- Audiological Tests
- Hearing loss
- Cochlear Implant Candidacy and Rehabilitation
- Hearing Aid
- Speech Therapy
Pure Tone Audiometry :
Pure tone Audiometry (PTA) is the key hearing test used to identify hearing threshold levels of an individual, enabling determination of the degree, type and configuration of a hearing loss. Thus, providing the basis for diagnosis and management. PTA is a subjective, behavioural measurement of hearing threshold, as it relies on patient response to pure tone stimuli. Therefore, PTA is used on adults and children old enough to cooperate with the test procedure.
ABR audiometry :
An electronic measure of auditory function using responses produced by the auditory nerve and the brainstem. Also called brainstem evoked response audiometry
Speech Audiometry :
Speech Audiometry is a technique where standardized a sample of language are presented
through a calibrated system in order to measure some aspects of hearing abilities. The
standard (standardized) materials can be through live wire or recorded system.
Otoacoustic emissions are sounds made by our inner ear as it works to extract the information from sound to pass on to the brain. These biological sounds are a natural by-product of this energetic biological process and their existence provides us with a valuable ‘window’ on the mechanism of hearing, allowing us to detect the first signs of deafness - even in newborn babies. Sounds made by healthy ears are quite small - quieter than a whisper and usually less than 30dBSPL. They arrive in the ear canal because the middle ear receives vibrations from deep inside the cochlea. This causes the eardrum to vibrate the air in the ear canal creating the sounds that we can record. To record otoacoustic emissions, or ‘OAEs’, a ‘probe’ is inserted in the ear canal. The probe closes the ear canal, keeping the OAEs in and any noise out. The probe both stimulates the ear with precisely defined sounds and records the sounds made by the ear via a tiny microphone.
Hearing loss can be broadly classified into 3 types.
- Conductive hearing loss : Hearing Loss which occour due to pathology in middle prder ear. It is medically treatable and not a permanent loss.
- Sensorineural Hearing Loss : In sensorineural hearing loss, the damage lies in the inner ear, the acoustic nerve, or both. This is permanent loss.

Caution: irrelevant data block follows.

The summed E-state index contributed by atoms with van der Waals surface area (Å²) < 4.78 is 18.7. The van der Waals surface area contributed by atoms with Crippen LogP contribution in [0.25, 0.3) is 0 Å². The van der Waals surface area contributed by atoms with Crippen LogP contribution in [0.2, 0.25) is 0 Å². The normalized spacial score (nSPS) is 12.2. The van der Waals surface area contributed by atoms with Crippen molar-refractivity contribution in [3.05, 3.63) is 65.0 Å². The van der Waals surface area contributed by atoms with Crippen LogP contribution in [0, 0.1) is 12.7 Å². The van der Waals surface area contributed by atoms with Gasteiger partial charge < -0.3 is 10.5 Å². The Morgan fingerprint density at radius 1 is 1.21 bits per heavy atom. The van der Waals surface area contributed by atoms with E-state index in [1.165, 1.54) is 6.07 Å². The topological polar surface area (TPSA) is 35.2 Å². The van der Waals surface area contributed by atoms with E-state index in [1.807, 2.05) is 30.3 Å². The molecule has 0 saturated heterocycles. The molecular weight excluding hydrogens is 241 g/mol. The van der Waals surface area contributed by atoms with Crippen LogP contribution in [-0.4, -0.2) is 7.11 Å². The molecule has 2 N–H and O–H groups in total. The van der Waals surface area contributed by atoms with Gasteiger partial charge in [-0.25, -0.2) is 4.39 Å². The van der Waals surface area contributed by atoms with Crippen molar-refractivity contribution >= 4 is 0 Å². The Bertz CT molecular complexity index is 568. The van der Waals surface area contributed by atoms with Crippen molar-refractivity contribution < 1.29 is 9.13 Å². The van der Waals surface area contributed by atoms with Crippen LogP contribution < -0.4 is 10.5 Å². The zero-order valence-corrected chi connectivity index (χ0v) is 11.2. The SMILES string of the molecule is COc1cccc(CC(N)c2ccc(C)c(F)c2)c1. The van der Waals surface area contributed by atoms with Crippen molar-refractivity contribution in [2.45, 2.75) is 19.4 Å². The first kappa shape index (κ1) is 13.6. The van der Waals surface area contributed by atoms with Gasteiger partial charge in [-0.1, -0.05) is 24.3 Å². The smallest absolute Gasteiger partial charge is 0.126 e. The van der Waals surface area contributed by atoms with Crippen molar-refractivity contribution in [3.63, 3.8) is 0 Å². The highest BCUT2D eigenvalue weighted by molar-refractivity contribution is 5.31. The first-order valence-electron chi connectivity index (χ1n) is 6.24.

- Mixed Hearing loss : Hearing Loss which is partly conductive.
- What Next: When a child or adult is identified hearing sensorineural hearing loss the next step is to provide an amplification or hearing aid derived to them.
Cochlear implantation is a life-changing event to many patients with hearing losses that are not effectively managed with well-fit hearing aids. With the experience most implant users are able to understand spoken speech in the everyday world. Some patients are able to enjoy music and/or hold conversations on the phone.
A cochlear implant is a device that provides sound perception through direct electrical stimulation of the hearing nerve, bypassing the inner ear . A cochlear implant is comprised of two parts -- and internal device and an external device. The internal device is surgically implanted under the skin and is comprised of a receiver, a magnet, and a bundle of fine wires, the electrode array. The external device called the sound processor The sound processor analyzes incoming sounds from the microphone and converts those sounds into patterns of electrical current. The current is carried along the cable and delivered across the skin by radio wave transmission to a receiver implanted under skin. The receiver carries the current to the electrode array, which has been implanted into the cochlea, the portion of the inner ear that contains hearing nerve fibers. The current stimulates fibers of the auditory nerve and results in the perception of sound.
- • Severe to profound hearing loss bilaterally
- • Those who have limited benefit from hearing aids.
- • Little or no benefit from hearing aids, defined as speech recognition scores of less than 50% on sentence level testing in the ear to be implanted and less than 60% in the non-implanted ear or in the binaural condition.